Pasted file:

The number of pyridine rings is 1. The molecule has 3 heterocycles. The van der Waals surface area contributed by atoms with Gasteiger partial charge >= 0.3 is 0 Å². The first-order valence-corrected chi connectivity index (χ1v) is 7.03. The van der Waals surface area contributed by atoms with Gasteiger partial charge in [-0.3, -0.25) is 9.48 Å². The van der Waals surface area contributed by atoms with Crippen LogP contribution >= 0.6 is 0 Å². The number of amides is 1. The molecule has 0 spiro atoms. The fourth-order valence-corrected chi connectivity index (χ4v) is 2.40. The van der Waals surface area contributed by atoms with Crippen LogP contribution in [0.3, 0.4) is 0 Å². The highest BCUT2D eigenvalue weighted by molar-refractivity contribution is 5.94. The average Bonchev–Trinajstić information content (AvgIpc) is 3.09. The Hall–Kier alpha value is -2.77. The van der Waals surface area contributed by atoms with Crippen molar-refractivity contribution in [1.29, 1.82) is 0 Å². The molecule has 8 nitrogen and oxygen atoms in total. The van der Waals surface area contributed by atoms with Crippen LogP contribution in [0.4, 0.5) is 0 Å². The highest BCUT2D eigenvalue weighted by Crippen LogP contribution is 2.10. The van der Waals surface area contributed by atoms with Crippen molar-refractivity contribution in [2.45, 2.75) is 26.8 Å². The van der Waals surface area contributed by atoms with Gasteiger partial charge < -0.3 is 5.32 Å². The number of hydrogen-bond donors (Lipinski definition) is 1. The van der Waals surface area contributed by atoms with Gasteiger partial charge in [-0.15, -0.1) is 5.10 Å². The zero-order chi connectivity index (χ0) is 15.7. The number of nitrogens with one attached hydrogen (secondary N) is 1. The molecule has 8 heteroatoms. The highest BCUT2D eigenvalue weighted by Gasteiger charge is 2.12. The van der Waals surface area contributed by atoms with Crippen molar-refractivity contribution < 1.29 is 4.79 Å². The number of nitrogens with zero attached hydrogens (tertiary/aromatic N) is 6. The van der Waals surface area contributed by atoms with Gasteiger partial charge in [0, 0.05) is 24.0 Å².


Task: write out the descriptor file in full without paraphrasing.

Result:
The number of pyridine rings is 1. The molecule has 3 heterocycles. The van der Waals surface area contributed by atoms with Gasteiger partial charge >= 0.3 is 0 Å². The first-order valence-corrected chi connectivity index (χ1v) is 7.03. The van der Waals surface area contributed by atoms with Gasteiger partial charge in [-0.3, -0.25) is 9.48 Å². The van der Waals surface area contributed by atoms with Crippen LogP contribution >= 0.6 is 0 Å². The number of amides is 1. The molecule has 0 spiro atoms. The fourth-order valence-corrected chi connectivity index (χ4v) is 2.40. The van der Waals surface area contributed by atoms with Crippen LogP contribution in [0.3, 0.4) is 0 Å². The highest BCUT2D eigenvalue weighted by molar-refractivity contribution is 5.94. The average Bonchev–Trinajstić information content (AvgIpc) is 3.09. The Hall–Kier alpha value is -2.77. The van der Waals surface area contributed by atoms with Crippen molar-refractivity contribution in [1.29, 1.82) is 0 Å². The molecule has 8 nitrogen and oxygen atoms in total. The van der Waals surface area contributed by atoms with Crippen LogP contribution in [0.4, 0.5) is 0 Å². The highest BCUT2D eigenvalue weighted by Crippen LogP contribution is 2.10. The van der Waals surface area contributed by atoms with Crippen molar-refractivity contribution in [2.45, 2.75) is 26.8 Å². The van der Waals surface area contributed by atoms with Gasteiger partial charge < -0.3 is 5.32 Å². The number of hydrogen-bond donors (Lipinski definition) is 1. The van der Waals surface area contributed by atoms with Gasteiger partial charge in [-0.15, -0.1) is 5.10 Å². The zero-order chi connectivity index (χ0) is 15.7. The number of nitrogens with one attached hydrogen (secondary N) is 1. The molecule has 8 heteroatoms. The highest BCUT2D eigenvalue weighted by Gasteiger charge is 2.12. The van der Waals surface area contributed by atoms with Crippen molar-refractivity contribution < 1.29 is 4.79 Å². The number of nitrogens with zero attached hydrogens (tertiary/aromatic N) is 6. The van der Waals surface area contributed by atoms with Gasteiger partial charge in [0, 0.05) is 24.0 Å².